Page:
Rubik’s Cube Club fulfills passion for puzzles

Rubik’s Cube Club fulfills passion for puzzles

SOLVING THE UNSOLVABLE: Working on their Rubik’s cubes, sophomore Michelle Omega and freshman Steve Cho demonstrate their unique talent. Omega and Cho are the leaders of South’s new Rubik’s Cube Club, which is dedicated to teaching students the techniques to solving the daunting Rubik’s Cube.

Gracie Sands, staff reporter

The current world record for the fastest time to solve the Rubik’s Cube is 5.55 seconds. This feat does not come without practice. The Rubik’s Cube Club is South’s newest club that shows members the strategies and algorithms that will help them solve the cube. The club members will  soon be able to solve it on their own and take part in competitions against the other players.

Club founder sophomore Michelle Omega was inspired to start it after seeing a video of one of her classmates solve the cube with incredible speed. Omega believes that a common misconception about the cube is that it is almost impossible to solve, but she argues that it is actually very simple with practice.

“Everyone thinks it is impossible, but it is really easy actually,” Omega said. “I taught my mom, my sister and my dad how to do it, and it was pretty simple.”

Meetings are held Tuesdays after school in room 269 for the next six weeks. Each week, members will attack a new part of the cube. Sponsor Gabrielle Mikos also previously believed that there was not a method to solving the cube. However, after the first meeting, she agreed that there are methods, procedures and skills involved.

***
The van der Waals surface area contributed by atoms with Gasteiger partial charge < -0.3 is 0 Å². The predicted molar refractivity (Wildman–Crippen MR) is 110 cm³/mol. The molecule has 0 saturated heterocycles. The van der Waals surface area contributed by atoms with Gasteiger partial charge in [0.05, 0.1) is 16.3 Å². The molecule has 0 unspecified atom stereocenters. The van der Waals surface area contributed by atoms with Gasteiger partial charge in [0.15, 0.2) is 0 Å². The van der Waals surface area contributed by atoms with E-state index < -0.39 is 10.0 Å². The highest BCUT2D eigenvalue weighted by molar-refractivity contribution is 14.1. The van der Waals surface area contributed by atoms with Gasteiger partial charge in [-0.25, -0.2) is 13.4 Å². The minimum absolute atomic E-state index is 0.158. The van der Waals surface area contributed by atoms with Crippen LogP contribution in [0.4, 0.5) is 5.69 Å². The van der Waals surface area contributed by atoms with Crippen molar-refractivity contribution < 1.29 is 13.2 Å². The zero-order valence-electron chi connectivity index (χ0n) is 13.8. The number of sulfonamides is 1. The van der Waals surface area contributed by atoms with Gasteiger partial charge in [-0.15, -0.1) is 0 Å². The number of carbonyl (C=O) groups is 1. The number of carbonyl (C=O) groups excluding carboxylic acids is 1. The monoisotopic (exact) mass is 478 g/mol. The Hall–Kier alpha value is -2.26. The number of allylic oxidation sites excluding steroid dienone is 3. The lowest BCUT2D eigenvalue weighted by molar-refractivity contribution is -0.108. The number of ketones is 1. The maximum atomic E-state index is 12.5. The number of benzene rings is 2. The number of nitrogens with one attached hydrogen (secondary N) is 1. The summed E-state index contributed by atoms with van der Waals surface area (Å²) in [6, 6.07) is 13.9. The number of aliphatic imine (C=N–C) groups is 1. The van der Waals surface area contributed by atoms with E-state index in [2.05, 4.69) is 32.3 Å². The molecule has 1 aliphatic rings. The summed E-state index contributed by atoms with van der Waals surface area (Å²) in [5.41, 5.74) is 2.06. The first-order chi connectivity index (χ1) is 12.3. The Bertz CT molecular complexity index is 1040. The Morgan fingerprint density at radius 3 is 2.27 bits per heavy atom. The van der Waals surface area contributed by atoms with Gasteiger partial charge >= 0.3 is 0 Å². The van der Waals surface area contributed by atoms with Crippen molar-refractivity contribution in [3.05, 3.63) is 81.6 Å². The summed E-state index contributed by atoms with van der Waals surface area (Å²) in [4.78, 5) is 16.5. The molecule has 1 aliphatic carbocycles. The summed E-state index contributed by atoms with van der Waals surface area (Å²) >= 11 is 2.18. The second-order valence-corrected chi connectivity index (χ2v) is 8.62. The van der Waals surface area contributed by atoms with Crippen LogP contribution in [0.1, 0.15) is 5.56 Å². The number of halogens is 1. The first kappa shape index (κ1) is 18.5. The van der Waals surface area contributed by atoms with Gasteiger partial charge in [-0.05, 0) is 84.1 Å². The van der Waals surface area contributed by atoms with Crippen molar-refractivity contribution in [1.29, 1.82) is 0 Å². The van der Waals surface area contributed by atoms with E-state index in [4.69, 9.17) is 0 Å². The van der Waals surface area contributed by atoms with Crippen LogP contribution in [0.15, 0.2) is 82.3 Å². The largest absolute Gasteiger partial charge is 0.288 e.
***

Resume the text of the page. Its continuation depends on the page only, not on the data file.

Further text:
“Every week, we are going to be tackling the Rubik’s Cube and showing strategies and algorithms to be able to solve it,” Mikos said. “I didn’t even know there were strategies. I thought it was just all luck. Now I’m watching it and thinking that everybody can do it.”

Mikos added that the students have taken on the role of the teacher in the club, and that it is really something special to see. She explains that this is what she loves about sponsoring multiple clubs at South.

“That’s the great part about Glenbrook South,” Mikos said. “We have a club for everything. I think it’s nice, because it’s not a huge commitment compared to other clubs. […] It’s just something fun for the students to learn.”

Omega believes that attending the club has an impact on its members that is far beyond just learning how to solve the Rubik’s Cube. It also helps with certain critical thinking concepts in math and overall performance in school, she said.

“You have to think about the 3D space,” Omega said. “It was really hard for me at first, because I just couldn’t grasp it. It also helps in math because there are patterns that help with problem-solving.”

According to Omega, the most exciting part about learning how to solve the Rubik’s Cube is competing with other players and trying to solve it as fast as possible. This is the overall goal of the club.

“After we learn [to solve the cube], which will only take two meetings, we are just going to have competitions and races,” Omega said.

Mikos is already thinking about the future of the club, hoping that if all goes well it will be able to continue next year and attract even more members.

“If this goes well and they’re interested, then we can do another one next year for six weeks and kind of make it a thing every semester and teach more people how to solve the Rubik’s Cube,” she said.

Not only is this a chance for students to show off a new skill, but Mikos hopes that the club will provide students with the opportunity to meet new people that share similar interests as them. She believes that it is important for students to branch out of their own friend group and make new friends.

“Joining clubs in general is a great way to meet other people that normally just aren’t in your group of friends,” Mikos said. “If people make a few new friends and have a few new contacts, then that would be wonderful.”